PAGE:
What kind of leader are you for your organization? What kind of leader do you want to be? You might think that maintaining the status quo is the best way forward, but sometimes a little more effort is required if you really want to make a difference. Every company is different; depending on your industry, personnel, and long-term goals, your processes and ideal leadership style will vary.
What kind of impact are you making on the people within your organization? It doesn’t matter if you’re in charge of an entire team or heading up a single project; you can always improve your environment through your actions. But what makes a “good” leader? What qualities need to be present to lift up those around you and achieve your goals?
Navigating your workplace can seem like a minefield at times. How do you know when to push your team so they can reach that next level versus when to back off and give them a break? What’s the best way to approach each workday so it yields the results you’re looking for? One of the biggest parts of being a sound, reliable leader is your level of emotional intelligence. In this blog, we’ll talk about the specific categories all leaders have to display in the office, as well as more specific examples of emotional intelligence in the workplace.
Forget Succession Planning Assessments—You Need Progression Planning
Monday, November 11, 2019 - 06:03
Youmight have a succession plan in place, but how are you helping your employees progress through the ranks until then? CEO succession planning is a crucial area every company needs, but progression planning is just as important. Uncovering future leaders within your team and managing your own personal talent pipeline play a key role in your company’s success and go a long way toward determining the shape and structure of your future leadership team.
It can be hard to hear critical feedback, especially as it relates to your leadership skills; however, honest assessment of your behaviors and skills is one of the best ways to grow and evolve. To develop leadership skills, you first have to understand where you need to improve.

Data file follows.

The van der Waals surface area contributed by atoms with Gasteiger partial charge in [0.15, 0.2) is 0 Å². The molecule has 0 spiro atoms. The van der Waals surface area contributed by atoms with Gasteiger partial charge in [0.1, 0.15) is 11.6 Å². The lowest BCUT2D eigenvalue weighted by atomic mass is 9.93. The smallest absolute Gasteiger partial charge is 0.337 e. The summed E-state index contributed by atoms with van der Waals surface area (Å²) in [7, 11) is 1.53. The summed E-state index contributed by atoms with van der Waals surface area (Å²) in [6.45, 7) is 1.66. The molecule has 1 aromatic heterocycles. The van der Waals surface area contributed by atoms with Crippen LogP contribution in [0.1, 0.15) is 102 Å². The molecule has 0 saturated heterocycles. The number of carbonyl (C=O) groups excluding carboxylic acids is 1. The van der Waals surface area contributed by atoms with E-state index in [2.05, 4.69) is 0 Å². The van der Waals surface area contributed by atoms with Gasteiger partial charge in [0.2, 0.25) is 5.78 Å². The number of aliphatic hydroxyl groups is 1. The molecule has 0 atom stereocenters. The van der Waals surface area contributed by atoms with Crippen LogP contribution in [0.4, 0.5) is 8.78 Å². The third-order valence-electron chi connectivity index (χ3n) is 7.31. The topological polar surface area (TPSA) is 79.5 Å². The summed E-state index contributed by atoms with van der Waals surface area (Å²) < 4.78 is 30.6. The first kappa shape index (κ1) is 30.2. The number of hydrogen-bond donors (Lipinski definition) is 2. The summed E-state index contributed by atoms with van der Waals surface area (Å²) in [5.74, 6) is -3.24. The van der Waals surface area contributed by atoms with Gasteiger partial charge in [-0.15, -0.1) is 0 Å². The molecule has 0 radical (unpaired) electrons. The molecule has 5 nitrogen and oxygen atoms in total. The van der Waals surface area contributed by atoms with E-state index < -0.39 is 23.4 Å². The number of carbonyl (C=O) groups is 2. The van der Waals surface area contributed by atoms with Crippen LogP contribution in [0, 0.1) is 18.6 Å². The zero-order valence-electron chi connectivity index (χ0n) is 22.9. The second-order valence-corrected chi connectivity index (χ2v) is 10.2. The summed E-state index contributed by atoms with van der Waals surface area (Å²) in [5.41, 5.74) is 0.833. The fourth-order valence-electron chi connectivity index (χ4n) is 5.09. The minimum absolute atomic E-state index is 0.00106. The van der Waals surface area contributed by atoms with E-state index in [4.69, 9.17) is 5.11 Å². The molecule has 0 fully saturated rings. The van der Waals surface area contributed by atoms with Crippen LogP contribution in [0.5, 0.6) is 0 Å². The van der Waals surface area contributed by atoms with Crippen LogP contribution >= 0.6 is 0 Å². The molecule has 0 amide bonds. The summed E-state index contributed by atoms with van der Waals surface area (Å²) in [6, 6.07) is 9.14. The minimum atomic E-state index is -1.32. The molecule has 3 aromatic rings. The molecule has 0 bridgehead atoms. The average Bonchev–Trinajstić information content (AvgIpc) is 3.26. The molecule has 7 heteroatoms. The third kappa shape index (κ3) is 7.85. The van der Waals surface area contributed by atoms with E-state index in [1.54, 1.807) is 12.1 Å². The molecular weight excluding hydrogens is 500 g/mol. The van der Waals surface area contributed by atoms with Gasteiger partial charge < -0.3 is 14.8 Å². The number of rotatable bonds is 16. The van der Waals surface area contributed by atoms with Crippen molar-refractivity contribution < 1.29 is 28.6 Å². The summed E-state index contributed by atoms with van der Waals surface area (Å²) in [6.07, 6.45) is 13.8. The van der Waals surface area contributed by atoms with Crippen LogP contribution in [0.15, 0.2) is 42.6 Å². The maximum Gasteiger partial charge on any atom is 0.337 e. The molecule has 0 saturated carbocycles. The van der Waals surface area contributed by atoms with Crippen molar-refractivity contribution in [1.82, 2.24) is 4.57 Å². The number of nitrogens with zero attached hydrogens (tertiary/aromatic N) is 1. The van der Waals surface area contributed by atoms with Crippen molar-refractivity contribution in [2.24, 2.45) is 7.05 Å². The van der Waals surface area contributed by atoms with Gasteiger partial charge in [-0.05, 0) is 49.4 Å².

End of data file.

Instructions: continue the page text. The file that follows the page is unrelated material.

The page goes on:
It doesn’t matter if you’re the CEO of a company or heading a mid-level project—each and every employee at your company has countless opportunities to lead. But what’s the difference between someone who is simply in a leadership role and someone who in their bones is a galvanizing, thoughtful leader (regardless of their position)? Someone who offers such a meaningful presence could certainly be in a role like that, but the role itself doesn’t inherently make you a good leader.
Who ultimately makes it to the top? Most people starting out might think it has to do with how ruthless you are (which sometimes isn’t too far from the truth), but how effective of a leader is someone like that going to be?
When employees are asked what qualities they look for in a leader, honesty and integrity are usually found at the top of any list. Sometimes, they are listed separately, but often they are linked because a leader with integrity is, by default, an honest leader.
Empathy is an important behavior in leaders. Being able to identify and understand another person’s feelings, motives and perspectives can help build trust and confidence within a team. Empathetic leaders usually have an easier time getting others on board with company goals and have the ability to diffuse tension during stressful situations—skills that are extremely useful in a corporate setting.
Amazon is known for its Leadership Principles, a set of directives that guide everything from hiring decisions and new project development to the best way to approach a problem.1 While all 14 principles can help you become a better leader, number 5 deserves extra attention: “Learn and Be Curious.”